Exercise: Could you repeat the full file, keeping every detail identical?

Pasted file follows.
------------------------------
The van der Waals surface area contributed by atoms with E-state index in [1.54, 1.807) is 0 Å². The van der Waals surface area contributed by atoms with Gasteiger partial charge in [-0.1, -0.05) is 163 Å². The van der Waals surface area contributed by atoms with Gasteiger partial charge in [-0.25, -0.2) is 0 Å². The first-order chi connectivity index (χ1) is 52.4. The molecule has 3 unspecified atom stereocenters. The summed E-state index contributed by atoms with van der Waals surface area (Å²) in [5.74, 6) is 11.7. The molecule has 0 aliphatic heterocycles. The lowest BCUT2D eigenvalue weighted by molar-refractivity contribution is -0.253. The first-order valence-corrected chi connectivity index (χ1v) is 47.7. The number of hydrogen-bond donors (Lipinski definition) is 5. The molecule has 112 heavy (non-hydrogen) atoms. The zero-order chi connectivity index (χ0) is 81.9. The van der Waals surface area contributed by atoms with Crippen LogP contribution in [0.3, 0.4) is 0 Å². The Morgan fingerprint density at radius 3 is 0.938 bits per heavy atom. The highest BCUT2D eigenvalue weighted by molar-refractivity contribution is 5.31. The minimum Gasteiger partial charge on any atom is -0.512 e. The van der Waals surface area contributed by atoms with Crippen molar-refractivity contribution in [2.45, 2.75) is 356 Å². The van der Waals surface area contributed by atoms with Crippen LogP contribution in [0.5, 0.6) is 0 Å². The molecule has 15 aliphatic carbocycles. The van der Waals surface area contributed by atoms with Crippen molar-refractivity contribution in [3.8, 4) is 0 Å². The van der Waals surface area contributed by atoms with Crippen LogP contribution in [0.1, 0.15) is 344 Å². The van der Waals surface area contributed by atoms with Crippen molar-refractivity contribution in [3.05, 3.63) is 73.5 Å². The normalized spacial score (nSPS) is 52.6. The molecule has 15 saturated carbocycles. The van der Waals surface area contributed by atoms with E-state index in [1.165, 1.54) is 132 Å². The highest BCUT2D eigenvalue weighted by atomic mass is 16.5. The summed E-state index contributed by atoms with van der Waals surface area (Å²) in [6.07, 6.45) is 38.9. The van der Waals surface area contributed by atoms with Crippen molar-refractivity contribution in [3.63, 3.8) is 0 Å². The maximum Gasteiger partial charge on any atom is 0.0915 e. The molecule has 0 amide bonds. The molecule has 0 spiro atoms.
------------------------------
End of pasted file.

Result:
The van der Waals surface area contributed by atoms with E-state index in [1.54, 1.807) is 0 Å². The van der Waals surface area contributed by atoms with Gasteiger partial charge in [-0.1, -0.05) is 163 Å². The van der Waals surface area contributed by atoms with Gasteiger partial charge in [-0.25, -0.2) is 0 Å². The first-order chi connectivity index (χ1) is 52.4. The molecule has 3 unspecified atom stereocenters. The summed E-state index contributed by atoms with van der Waals surface area (Å²) in [5.74, 6) is 11.7. The molecule has 0 aliphatic heterocycles. The lowest BCUT2D eigenvalue weighted by molar-refractivity contribution is -0.253. The first-order valence-corrected chi connectivity index (χ1v) is 47.7. The number of hydrogen-bond donors (Lipinski definition) is 5. The molecule has 112 heavy (non-hydrogen) atoms. The zero-order chi connectivity index (χ0) is 81.9. The van der Waals surface area contributed by atoms with Crippen LogP contribution in [0.3, 0.4) is 0 Å². The Morgan fingerprint density at radius 3 is 0.938 bits per heavy atom. The highest BCUT2D eigenvalue weighted by molar-refractivity contribution is 5.31. The minimum Gasteiger partial charge on any atom is -0.512 e. The van der Waals surface area contributed by atoms with Crippen molar-refractivity contribution in [2.45, 2.75) is 356 Å². The van der Waals surface area contributed by atoms with Crippen LogP contribution in [0.5, 0.6) is 0 Å². The molecule has 15 aliphatic carbocycles. The van der Waals surface area contributed by atoms with Crippen molar-refractivity contribution in [3.8, 4) is 0 Å². The van der Waals surface area contributed by atoms with Crippen LogP contribution in [0.1, 0.15) is 344 Å². The van der Waals surface area contributed by atoms with Crippen molar-refractivity contribution in [3.05, 3.63) is 73.5 Å². The normalized spacial score (nSPS) is 52.6. The molecule has 15 saturated carbocycles. The van der Waals surface area contributed by atoms with E-state index in [1.165, 1.54) is 132 Å². The highest BCUT2D eigenvalue weighted by atomic mass is 16.5. The summed E-state index contributed by atoms with van der Waals surface area (Å²) in [6.07, 6.45) is 38.9. The van der Waals surface area contributed by atoms with Crippen molar-refractivity contribution in [3.63, 3.8) is 0 Å². The maximum Gasteiger partial charge on any atom is 0.0915 e. The molecule has 0 amide bonds. The molecule has 0 spiro atoms.